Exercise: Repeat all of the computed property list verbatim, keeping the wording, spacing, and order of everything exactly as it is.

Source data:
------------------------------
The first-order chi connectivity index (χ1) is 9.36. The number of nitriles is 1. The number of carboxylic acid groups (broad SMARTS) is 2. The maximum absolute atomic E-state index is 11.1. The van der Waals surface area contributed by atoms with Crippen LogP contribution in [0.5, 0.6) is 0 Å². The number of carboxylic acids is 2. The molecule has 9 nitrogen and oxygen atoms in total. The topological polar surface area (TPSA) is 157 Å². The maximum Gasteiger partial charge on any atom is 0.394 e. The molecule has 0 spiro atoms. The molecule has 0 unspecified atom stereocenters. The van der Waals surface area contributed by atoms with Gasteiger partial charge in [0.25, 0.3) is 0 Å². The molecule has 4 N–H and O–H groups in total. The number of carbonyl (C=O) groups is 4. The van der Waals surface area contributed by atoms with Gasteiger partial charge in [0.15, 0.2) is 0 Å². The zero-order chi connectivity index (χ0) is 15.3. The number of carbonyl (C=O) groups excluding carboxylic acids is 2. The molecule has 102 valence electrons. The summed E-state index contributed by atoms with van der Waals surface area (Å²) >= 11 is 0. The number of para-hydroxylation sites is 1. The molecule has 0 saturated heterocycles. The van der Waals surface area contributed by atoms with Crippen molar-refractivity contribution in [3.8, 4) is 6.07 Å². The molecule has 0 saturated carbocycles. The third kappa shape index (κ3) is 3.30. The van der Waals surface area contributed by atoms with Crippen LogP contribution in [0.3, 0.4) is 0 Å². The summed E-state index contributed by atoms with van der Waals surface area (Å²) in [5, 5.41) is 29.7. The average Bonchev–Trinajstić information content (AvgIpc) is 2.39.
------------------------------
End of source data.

The first-order chi connectivity index (χ1) is 9.36. The number of nitriles is 1. The number of carboxylic acid groups (broad SMARTS) is 2. The maximum absolute atomic E-state index is 11.1. The van der Waals surface area contributed by atoms with Crippen LogP contribution in [0.5, 0.6) is 0 Å². The number of carboxylic acids is 2. The molecule has 9 nitrogen and oxygen atoms in total. The topological polar surface area (TPSA) is 157 Å². The maximum Gasteiger partial charge on any atom is 0.394 e. The molecule has 0 spiro atoms. The molecule has 0 unspecified atom stereocenters. The van der Waals surface area contributed by atoms with Gasteiger partial charge in [0.25, 0.3) is 0 Å². The molecule has 4 N–H and O–H groups in total. The number of carbonyl (C=O) groups is 4. The van der Waals surface area contributed by atoms with Gasteiger partial charge in [0.15, 0.2) is 0 Å². The zero-order chi connectivity index (χ0) is 15.3. The number of carbonyl (C=O) groups excluding carboxylic acids is 2. The molecule has 102 valence electrons. The summed E-state index contributed by atoms with van der Waals surface area (Å²) >= 11 is 0. The number of para-hydroxylation sites is 1. The molecule has 0 saturated heterocycles. The van der Waals surface area contributed by atoms with Crippen molar-refractivity contribution in [3.8, 4) is 6.07 Å². The molecule has 0 saturated carbocycles. The third kappa shape index (κ3) is 3.30. The van der Waals surface area contributed by atoms with Crippen LogP contribution in [0.3, 0.4) is 0 Å². The summed E-state index contributed by atoms with van der Waals surface area (Å²) in [5, 5.41) is 29.7. The average Bonchev–Trinajstić information content (AvgIpc) is 2.39.